Cather: History, the Ideal and Disillusionment

Willa Cather is a writer whose literature echoes the romantics of Europe of the 18th and 19th century. She honored natural human feelings and impulses writing about emotions and sentiments that mirrored the people of her time. She reveals a great deal about the collective despairs, dreams and identities of the characters while providing a commentary on the American experience. Immigration, aspiration, economic swings and the ever-changing landscape provides fertile ground for the growth and development to Cather protagonists. This paper will explore the meaning of the frontier, the “heyday” and lean times or peaks and valleys and disillusionment within several works.

Additionally, it will discuss how the schism between the modern and a romanticized past effect the setting along with the importance of the interpretation of history.

The Frontier

According to historian Frederick Jackson Turner the frontier is “the meeting point between savagery and civilization” and argued that this point was the foundation for American identity and politics (Rudolph 78). In keeping with the spirit of the frontier, Cather uses it to shape and develop the identity of the characters while providing a layered setting.

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The frontier captures the wistful imagination in O Pioneers! Alexandra thinks of Carl’s life being softer on the frontier, “There are always dreamers on the frontier” (120). The frontier is the place where dreams are to be forged and realized. In later work, My Antoniá, the frontier is the fodder for trouble, in describing Wick Cutter Jim states, “In every frontier settlement there are men who have come there to escape restraint” (561).

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This presents the frontier as a place for exploration of geographical and personal boundaries where men meet themselves, discovering their own light and darkness. The frontier or prairie represents a threshold or liminal space for either development or decay. Cultural critic and historian, Richard Slotkin's defines the mythos of the frontier in three stages beginning with the general understanding of America as a land of opportunity for the strong to master, then incorporating exploitation of the land and finally being employed as a vehicle for cultural ideology in the twentieth century era in popular culture (23). Cather’s work takes place in the middle of this stage when there were still identities, fortunes or fiascoes to be made.

Of the frontier character, the identities of many of the individuals are shaped by their frontier families and communities. Daniel Forrester’s identity is partly forged by his wife who is a magnificent object to be adorned, prized and cherished, being known as “the one with the beautiful wife” (102). Upon coveting the life Daniel Forrester portrays Niel thinks to himself, “I planned to build a house that my friends could come to, with a wife like Mrs. Forrester to make it attractive to them (43). Like the frontier, the Forresters represent the ideal of a golden age of easy prosperity and a future that holds fantastic promise, however, ends with a critical view of modernity. In Death Comes for The Archbishop the frontier is viewed more realistically as a working exile, “…the future troubled nobody; the house was full of light and music, the air warm with that simple hospitality of the frontier, where people dwell in exile, far from their kindred, where they lead rough lives and seldom meet together for pleasure (84).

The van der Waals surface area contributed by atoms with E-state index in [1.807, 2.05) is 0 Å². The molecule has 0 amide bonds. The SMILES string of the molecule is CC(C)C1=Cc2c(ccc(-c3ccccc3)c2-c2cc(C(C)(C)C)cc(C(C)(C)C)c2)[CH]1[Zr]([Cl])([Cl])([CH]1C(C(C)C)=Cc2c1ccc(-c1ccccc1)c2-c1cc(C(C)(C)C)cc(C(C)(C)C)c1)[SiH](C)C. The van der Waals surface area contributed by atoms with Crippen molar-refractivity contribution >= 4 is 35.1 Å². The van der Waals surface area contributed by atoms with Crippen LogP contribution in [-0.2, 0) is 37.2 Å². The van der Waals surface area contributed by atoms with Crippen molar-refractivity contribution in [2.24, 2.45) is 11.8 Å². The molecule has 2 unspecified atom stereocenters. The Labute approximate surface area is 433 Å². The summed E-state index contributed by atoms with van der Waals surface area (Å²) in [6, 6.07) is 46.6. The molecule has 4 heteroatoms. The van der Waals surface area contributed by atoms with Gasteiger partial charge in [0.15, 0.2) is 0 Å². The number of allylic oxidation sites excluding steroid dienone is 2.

Of Peaks and Valleys

The lean times after a heyday or a valley after a particularly lovely peak is a common element of Cather’s work. The valley is commonly a symbol of fertility and life; it evokes images of cultivation. They are, respectively, the low and the high. Droughts, crop failures, deaths and illness are common in the Cather novel as are other tragedies. There is often a person held in high regard who has a fall from grace. My Antoniá and A Lost Lady serve as laments with women as the picturesque ideal. In My Antoniá Antoniá is at first idealized as is Marian in A Lost Lady. Other disappointments include Godfrey St. Peter’s daughters, these paragons embodied an aesthetic ideal that is important to the main character but eventually fall short of expectations. Cather’s heroines turn out to be heartbreakers following baser emotions and strivings to a present that is less glorious than what the characters around them would forge.

This chasm between the ideal and the one forged by the ideal itself is where the characters find introspection. The chasm is created by either vice or providence. For example, in The Professor’s House the valley is envy and greed, disdain for Daniel Forrester’s ideal with Ivy Peters in A Lost Lady, Antoniá with her pregnancy makes herself an “object of pity” in My Antoniá. Characters find themselves reckoning with life and often losing. In My Antonia the tramp, Mr. Shimerda, and Wick Cutter commit suicide unable to find a way out of their lows.

Of Disillusionment

Cather’s works have a great deal of romantic infatuation in them but along with fascination comes disillusionment. Cather when discussing the ideal of romantic love, there is an abundance of illusion shaping the fixation. Sociologist Willard W. Waller stressed that “falling in love” was accompanied by a process of idealization of the love object stating in his book The Family, A Dynamic Interpretation, “In romantic love one builds up an almost completely unreal picture of a person which he calls by the same name as a real person, and vainly imagines to be like that person, but in fact the only authentic thing in the picture is the emotion which one feels toward it” (2).